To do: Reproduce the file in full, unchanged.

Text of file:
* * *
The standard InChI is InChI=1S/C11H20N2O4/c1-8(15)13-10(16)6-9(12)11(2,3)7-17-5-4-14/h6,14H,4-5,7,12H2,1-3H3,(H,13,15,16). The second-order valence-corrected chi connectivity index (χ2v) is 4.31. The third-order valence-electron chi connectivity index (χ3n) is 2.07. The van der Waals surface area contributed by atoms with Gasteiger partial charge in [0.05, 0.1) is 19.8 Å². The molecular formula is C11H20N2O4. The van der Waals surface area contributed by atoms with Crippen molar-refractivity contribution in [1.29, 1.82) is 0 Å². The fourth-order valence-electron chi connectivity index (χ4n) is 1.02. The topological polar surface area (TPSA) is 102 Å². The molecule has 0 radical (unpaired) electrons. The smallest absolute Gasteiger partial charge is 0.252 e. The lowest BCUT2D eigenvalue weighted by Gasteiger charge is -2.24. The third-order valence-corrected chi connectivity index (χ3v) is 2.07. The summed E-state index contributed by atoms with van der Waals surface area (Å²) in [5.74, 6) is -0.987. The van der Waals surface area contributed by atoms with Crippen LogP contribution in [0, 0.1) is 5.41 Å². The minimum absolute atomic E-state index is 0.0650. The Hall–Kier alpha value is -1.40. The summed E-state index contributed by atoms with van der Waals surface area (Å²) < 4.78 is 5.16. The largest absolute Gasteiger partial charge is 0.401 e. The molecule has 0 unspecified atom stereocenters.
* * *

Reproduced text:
The standard InChI is InChI=1S/C11H20N2O4/c1-8(15)13-10(16)6-9(12)11(2,3)7-17-5-4-14/h6,14H,4-5,7,12H2,1-3H3,(H,13,15,16). The second-order valence-corrected chi connectivity index (χ2v) is 4.31. The third-order valence-electron chi connectivity index (χ3n) is 2.07. The van der Waals surface area contributed by atoms with Gasteiger partial charge in [0.05, 0.1) is 19.8 Å². The molecular formula is C11H20N2O4. The van der Waals surface area contributed by atoms with Crippen molar-refractivity contribution in [1.29, 1.82) is 0 Å². The fourth-order valence-electron chi connectivity index (χ4n) is 1.02. The topological polar surface area (TPSA) is 102 Å². The molecule has 0 radical (unpaired) electrons. The smallest absolute Gasteiger partial charge is 0.252 e. The lowest BCUT2D eigenvalue weighted by Gasteiger charge is -2.24. The third-order valence-corrected chi connectivity index (χ3v) is 2.07. The summed E-state index contributed by atoms with van der Waals surface area (Å²) in [5.74, 6) is -0.987. The van der Waals surface area contributed by atoms with Crippen LogP contribution in [0, 0.1) is 5.41 Å². The minimum absolute atomic E-state index is 0.0650. The Hall–Kier alpha value is -1.40. The summed E-state index contributed by atoms with van der Waals surface area (Å²) < 4.78 is 5.16. The largest absolute Gasteiger partial charge is 0.401 e. The molecule has 0 unspecified atom stereocenters.